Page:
From an economic standpoint, inflation has surged, business and consumer confidence have declined, the savings rate is normalizing and the labor market’s recovery has been choppy. Finally, impending fiscal and monetary policy changes in Washington, with the potential for higher tax rates and tapering of Federal Reserve asset purchases, could have a chilling effect on holiday spending.

Delta wild card There’s little question that the delta variant has sparked a fourth wave of infections, hospitalizations and mortalities this summer, as vaccination rates plunged 85% from their April peak at 3.5 million daily jabs. But delta appears to have peaked, though it is still rising in those other states where vaccine-hesitant residents are below national vaccination levels. It may also be premature to place delta in the rear-view mirror due to four recent super-spreader developments: in-person schools; capacity crowds at college and pro football games; Labor Day weekend festivities; and the Jewish High Holy Days. We’ll have a much better feel for this next month, and we’re watching closely to see if other Covid variants, such as lambda or mu, gather steam and prove resistant to our existing vaccines.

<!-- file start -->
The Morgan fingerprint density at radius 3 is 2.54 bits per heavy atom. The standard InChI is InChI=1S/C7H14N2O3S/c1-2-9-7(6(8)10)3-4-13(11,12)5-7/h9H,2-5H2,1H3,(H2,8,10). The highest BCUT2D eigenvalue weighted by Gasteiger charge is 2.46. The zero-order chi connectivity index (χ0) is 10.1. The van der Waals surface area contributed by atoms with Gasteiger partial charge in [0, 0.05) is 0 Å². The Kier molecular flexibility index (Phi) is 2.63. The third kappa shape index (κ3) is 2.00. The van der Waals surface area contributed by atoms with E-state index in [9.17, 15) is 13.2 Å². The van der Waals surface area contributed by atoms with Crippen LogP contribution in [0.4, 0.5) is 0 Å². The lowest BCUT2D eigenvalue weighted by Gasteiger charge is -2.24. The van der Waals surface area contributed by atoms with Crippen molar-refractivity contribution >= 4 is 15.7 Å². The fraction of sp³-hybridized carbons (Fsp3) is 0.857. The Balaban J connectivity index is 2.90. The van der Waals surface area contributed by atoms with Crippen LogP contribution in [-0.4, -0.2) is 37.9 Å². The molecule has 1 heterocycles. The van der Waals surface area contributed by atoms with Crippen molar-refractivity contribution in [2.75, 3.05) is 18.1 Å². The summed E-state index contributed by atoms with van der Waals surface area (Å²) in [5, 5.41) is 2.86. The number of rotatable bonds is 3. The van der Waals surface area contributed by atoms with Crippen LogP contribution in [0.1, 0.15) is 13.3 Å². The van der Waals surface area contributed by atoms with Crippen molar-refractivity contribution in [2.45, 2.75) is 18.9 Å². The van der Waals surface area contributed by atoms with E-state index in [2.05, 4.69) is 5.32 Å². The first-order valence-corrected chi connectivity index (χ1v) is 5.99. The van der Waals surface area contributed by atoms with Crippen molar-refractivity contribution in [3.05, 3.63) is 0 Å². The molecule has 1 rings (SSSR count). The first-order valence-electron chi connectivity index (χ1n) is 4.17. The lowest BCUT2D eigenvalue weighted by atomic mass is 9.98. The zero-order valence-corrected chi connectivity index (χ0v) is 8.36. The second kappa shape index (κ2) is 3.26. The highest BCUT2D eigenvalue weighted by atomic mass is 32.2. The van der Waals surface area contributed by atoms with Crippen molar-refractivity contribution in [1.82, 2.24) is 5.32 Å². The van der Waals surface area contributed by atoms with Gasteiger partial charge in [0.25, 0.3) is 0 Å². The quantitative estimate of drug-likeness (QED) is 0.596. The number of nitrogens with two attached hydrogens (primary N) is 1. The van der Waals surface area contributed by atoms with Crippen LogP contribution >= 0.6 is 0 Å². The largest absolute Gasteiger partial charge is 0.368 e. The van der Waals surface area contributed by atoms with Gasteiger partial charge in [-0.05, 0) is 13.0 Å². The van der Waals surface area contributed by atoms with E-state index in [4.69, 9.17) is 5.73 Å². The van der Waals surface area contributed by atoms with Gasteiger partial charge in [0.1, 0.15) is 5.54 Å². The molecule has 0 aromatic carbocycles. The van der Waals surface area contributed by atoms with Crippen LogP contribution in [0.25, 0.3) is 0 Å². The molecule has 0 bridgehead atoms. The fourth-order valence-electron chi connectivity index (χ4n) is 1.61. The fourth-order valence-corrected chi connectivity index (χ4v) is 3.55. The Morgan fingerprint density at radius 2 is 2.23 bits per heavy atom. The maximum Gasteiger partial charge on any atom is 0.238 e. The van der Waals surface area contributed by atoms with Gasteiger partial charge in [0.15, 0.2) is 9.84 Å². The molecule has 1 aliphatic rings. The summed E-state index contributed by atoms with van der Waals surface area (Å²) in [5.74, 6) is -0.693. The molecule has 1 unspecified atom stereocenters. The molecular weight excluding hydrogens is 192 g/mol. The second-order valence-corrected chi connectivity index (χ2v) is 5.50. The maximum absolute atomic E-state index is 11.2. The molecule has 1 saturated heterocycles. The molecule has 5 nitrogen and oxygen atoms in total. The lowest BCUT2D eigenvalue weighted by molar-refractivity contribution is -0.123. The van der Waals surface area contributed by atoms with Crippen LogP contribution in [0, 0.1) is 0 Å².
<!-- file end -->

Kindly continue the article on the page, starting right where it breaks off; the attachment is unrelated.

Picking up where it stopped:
Port backlog: the Grinch who stole Christmas? An unprecedented 73 container ships are stacked up outside of the Los Angeles and Long Beach ports, according to the Marine Exchange of Southern California, a backlog that has doubled over just the past month. This logjam worsens the growing supply-chain bottleneck, preventing retailers from fully stocking their shelves ahead of the critically important holiday shopping season. If a consumer finds their Christmas item next week at full price, they should buy it, because there’s no guarantee the item will still be in stock closer to Christmas, with little chance it will be priced on discount.